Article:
MEDIA ORGANIZATIONS warned that Congress is fast running out of time in passing the Freedom of Information Act, even as legislators are also running out of excuses to sit on the measure.
The House committee on public information led by Rep. Ben Evardone was earlier scheduled to hold another committee hearing on the FOI bill on August 7, Tuesday. However, House leaders over the weekend said they were again deferring the measure indefinitely to allow Congress to deliberate on the Reproductive Health Bill.
Atty. Nepomuceno Malaluan, lead convenor of the Right to Know Right Now! Coalition, said FOI advocates had been worried that Congress leaders would find another reason to defer a decision on the FOI. This, even as President Benigno S. Aquino III himself had already endorsed the measure as early as January this year.
Despite this, Malaluan said Evardona appeared to be uninterested in holding public hearings on the FOI bill. The hearings only began in March, or nearly three months after the President’s endorsement of the bill. Hearings were also seldom calendared, as Evardona claimed he was treading carefully around some concerns being raised by his colleagues in Congress over the FOI.
Malaluan expressed concern that the House leadership, or Evardone at the very least, was really intent on killing the measure.
“He is out to kill this bill,” Malaluan told a meeting of FOI advocates on Friday. “Where is the House leadeship on this?”
“Ang tagal bago mag close ang sessions, pero ayaw mag hearing ni Congressman Evardone,” Malaluan added.
Malaluan revealed how several legislators had tried to water down the bill, or insert provisions that would defeat its purpose of opening the doors to transparency and accountability in government. Some of the proposals appeared to border on the ridiculous.
One version of the bill earlier pushed by Rep. Karlo Nograles, son of former House Speaker Prospero Nograles, had earlier pushed a bill that provides a non-retroactive clause. This would have meant that all information created or received after the effectivity of the law would not be covered by an FOI measure. The FOI would also only cover information relating to the incumbent administration.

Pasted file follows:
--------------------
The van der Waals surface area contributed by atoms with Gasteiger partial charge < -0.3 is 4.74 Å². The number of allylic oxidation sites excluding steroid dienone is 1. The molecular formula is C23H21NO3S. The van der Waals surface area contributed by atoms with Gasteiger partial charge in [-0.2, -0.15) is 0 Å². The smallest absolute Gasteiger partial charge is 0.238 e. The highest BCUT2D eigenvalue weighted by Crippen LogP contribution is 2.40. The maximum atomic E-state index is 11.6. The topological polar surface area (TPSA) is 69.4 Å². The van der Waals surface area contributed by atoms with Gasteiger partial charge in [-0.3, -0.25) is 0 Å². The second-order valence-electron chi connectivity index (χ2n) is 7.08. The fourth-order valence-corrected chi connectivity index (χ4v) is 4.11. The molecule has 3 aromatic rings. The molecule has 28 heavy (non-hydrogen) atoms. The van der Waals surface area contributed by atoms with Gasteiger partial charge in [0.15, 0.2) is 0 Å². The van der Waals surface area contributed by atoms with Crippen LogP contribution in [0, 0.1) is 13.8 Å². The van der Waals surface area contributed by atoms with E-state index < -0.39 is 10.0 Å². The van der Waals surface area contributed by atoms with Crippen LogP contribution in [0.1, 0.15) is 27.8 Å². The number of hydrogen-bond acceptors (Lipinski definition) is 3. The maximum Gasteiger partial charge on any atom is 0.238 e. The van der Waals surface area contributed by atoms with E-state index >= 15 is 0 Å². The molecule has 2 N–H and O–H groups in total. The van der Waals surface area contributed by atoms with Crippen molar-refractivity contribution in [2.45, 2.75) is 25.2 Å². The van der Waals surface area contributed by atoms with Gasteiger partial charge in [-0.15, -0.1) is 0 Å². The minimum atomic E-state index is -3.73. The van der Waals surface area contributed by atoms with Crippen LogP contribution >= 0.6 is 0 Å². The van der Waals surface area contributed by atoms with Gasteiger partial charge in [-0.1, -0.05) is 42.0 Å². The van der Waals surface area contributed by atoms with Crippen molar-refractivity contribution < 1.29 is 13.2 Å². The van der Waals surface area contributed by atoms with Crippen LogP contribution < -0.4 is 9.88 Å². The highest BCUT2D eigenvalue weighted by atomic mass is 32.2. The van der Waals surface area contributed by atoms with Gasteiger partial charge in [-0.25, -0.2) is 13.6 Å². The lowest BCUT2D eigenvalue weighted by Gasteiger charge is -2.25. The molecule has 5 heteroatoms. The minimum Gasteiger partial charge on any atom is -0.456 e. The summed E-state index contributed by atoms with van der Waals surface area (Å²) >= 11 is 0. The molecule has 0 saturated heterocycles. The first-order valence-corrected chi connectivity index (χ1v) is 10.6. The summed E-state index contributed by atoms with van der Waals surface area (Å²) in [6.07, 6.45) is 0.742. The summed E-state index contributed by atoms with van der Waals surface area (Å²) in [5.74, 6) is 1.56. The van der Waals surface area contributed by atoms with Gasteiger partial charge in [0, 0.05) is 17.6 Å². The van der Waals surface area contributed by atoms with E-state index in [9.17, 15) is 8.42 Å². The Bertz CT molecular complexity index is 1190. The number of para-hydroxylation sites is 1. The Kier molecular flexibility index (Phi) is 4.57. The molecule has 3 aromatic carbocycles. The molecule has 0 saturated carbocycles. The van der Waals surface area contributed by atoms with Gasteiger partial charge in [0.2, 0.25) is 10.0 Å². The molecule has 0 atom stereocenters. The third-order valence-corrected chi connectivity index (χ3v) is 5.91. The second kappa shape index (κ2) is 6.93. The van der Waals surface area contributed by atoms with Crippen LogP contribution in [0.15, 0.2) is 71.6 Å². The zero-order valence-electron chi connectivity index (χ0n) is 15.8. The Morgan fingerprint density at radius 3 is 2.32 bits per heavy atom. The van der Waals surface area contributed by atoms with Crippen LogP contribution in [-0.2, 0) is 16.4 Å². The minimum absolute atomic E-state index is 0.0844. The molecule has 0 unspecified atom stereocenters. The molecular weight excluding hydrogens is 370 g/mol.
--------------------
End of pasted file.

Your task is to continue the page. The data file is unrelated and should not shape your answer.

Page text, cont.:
“In other words, hindi saklaw ang information ng gobyerno before the effectivity of that law, and tuwing matatapos ang isang administration, hindi nanaman saklaw ng batas ang susunod,” Malaluan said.
Another version pushed by Rep. Rodolfo Antonino includes a provision for a Right to Reply. This means officials who feel they were the subject of negative news reports must be given equal space and prominence in the media to give their reply. Media groups have rejected this concept as a violation of press freedom and the guarantee against prior restraint. The proposal has, however, gained substantial traction in the lower House.
However, Malaluan pointed out that these were minor issues that could be treated separately, if at all. For example, the Right of Reply provision should not be included in the FOI bill because the right to information as guaranteed by the Constitution should not be held hostage by the personal concerns of public officials, Malaluan said.
On the other hand, all the other more substantial issues previously raised by Malacanang had already been resolved in various meetings in the last two years. In fact, Malaluan said, this was the reason put forward by Malacanang for its two-year delay in pushing fot the FOI.
For example, the proposal by Malacanang to create an information commission has already been shelved. As well, the Malacanang version of the FOI still grants executive privilege to the Chief Executive, but does not extend this privilege to other officials. An earlier version pushed by the Palace would have included other less senior officials in the scope of executive privilege.
Malaluan also dismissed suggestions that an FOI law was no longer a priority since the Aquino administration was already practicing transparency.
Malaluan pointed out that while the Aquino government “can be transparent as a matter of policy,” what is more important is to put that transparency down in law.
“While you retain power over it (transparency), you can release or you can withold information. You can choose what you want to release,” Malaluan said.
“But once it becomes a matter of right, and you confirm it in this case, then it changes the whole ballgame,” he added.
At the same time Malaluan announced that the Right to Know Right Now! Coalition will hold a press conference with members of Congress who are supportive of the FOI on Monday, August 6, at the House Press Center.
Malaluan said Akbayan! Party-List Rep. Walden Bello will show to the public the signatures of at least 110 members of the House of Representatives who have already committed to pass the FOI during the 15th Congress.
Bello and other FOI supporters in the House will also call on Speaker Feliciano Belmonte Jr. and President Aquino to “prevail upon” Evardone to act on the measure.